Sophisticated Crypto Scam Nets Criminals $1M in 3 Months
Sophisticated Crypto Scam Nets Criminals $1M in 3 Months

Cryptocurrency Scammers Make Off with More Than $1 Million in Three-Month ‘Pig Butchering’ Scam

In a concerning revelation, Sophos researchers have uncovered a cryptocurrency scam, referred to as ‘pig butchering,’ that has netted malicious actors over $1 million in a mere three months. This insidious operation displayed a high level of sophistication, utilizing 14 domains and dozens of nearly identical fraudulent websites.

The modus operandi of this scam involved deceiving victims through fake trading pools associated with decentralized finance (DeFi) trading applications. Victims were targeted, and their funds were defrauded, with one individual losing a substantial $22,000 in just a single week.

These so-called “liquidity pools” encompass various cryptocurrencies and offer users the opportunity to generate profits by trading between different digital currencies. Participants typically receive a percentage of the fees incurred during these trades. Interestingly, another account, usually controlled by the pool’s operators, gains access to participants’ wallets to facilitate these transactions.

What sets this scam apart is the growing trend of fraudsters establishing such pools to drain users’ funds, ultimately emptying their entire liquidity pools.

A Victim’s Tale: Losing $22,000 in One Week

The report presented a poignant case study involving an individual named ‘Frank,’ who fell victim to this scheme after being ensnared in an online dating scam.

Frank’s journey began when he encountered ‘Vivian’ on the dating app MeetMe. Vivian, who claimed to be a German woman working in Washington D.C., spent weeks engaging in romantic exchanges with Frank. Throughout their interactions, she relentlessly pushed him to invest in cryptocurrency, specifically recommending a liquidity pool website.

Consequently, Frank opened a Trust Wallet Account, enabling him to convert his dollars into cryptocurrency. He then followed a link to a fraudulent site impersonating the decentralized finance provider Allnodes.

Between May 31 and June 5, Frank invested $22,000 in this pool. Astonishingly, a mere three days later, all his funds vanished into the hands of the scammers.

Desperate for a solution, Frank turned to Vivian, who encouraged him to invest even more to recover his losses and reap substantial “rewards.” While awaiting authorization for a money transfer to Coinbase, Frank stumbled upon a Sophos article on liquidity mining. He contacted Sophos for assistance.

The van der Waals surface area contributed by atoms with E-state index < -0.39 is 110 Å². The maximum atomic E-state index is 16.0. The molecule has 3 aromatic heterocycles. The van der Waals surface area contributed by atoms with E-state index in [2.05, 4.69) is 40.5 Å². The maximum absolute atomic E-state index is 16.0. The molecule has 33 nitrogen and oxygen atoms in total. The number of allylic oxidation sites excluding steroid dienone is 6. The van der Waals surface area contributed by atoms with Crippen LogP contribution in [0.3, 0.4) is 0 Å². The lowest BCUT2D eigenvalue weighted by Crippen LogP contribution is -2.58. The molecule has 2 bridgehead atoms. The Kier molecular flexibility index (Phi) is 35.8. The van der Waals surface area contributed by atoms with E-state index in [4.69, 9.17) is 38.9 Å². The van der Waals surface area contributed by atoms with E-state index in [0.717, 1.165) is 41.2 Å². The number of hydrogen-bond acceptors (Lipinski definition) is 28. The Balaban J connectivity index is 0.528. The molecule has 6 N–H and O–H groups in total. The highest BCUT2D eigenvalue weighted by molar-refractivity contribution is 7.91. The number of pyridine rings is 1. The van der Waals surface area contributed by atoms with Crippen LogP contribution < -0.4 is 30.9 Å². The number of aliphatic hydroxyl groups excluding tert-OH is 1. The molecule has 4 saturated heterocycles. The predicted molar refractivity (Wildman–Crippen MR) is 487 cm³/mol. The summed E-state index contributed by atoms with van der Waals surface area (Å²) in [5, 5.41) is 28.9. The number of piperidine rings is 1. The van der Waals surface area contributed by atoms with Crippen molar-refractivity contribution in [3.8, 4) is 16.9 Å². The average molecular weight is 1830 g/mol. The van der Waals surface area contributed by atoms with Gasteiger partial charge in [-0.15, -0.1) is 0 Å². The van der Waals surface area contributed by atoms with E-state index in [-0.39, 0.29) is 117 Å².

Sophos’ Sean Gallagher advised Frank to block Vivian. However, Vivian persisted in her efforts to lure Frank back into the investment, even resorting to sending a lengthy, emotionally manipulative letter—a document Gallagher suspects was generated by an AI application.

A Remarkably Sophisticated Operation

Sophos underscored the remarkable sophistication of the pig butchering scam. It was notable for its absence of any need to install malware on victims’ devices; instead, it relied on social engineering tactics.

Gallagher pointed out, “The entire fake liquidity pool was run through the legitimate Trust Wallet app. At one point, Frank even tried to contact Trust Wallet’s support to recover his money, but he connected with a fake support contact from the fraudulent liquidity pool site.”

Gallagher cautioned that pig butchering scams, also known as shā zhū pán, are becoming increasingly common and incredibly effective for malicious actors. He revealed, “Very few understand how legitimate cryptocurrency trading works, so it’s easy for these scammers to con their targets. There are even toolkits now for this sort of scam, making it simple for different pig butchering operations to add this type of crypto fraud to their arsenal. While last year, Sophos tracked dozens of these fraudulent ‘liquidity pool’ sites, now we’re seeing more than 500.”

He urged individuals to exercise caution when approached out of the blue by strangers on dating apps or social media platforms, especially if the conversation quickly transitions to platforms like WhatsApp and delves into discussions of cryptocurrency investments.

Sophos has shared its findings with cryptocurrency intelligence experts Chainalysis and the exchange platform Coinbase, who are diligently investigating the extent of pig butchering scams.


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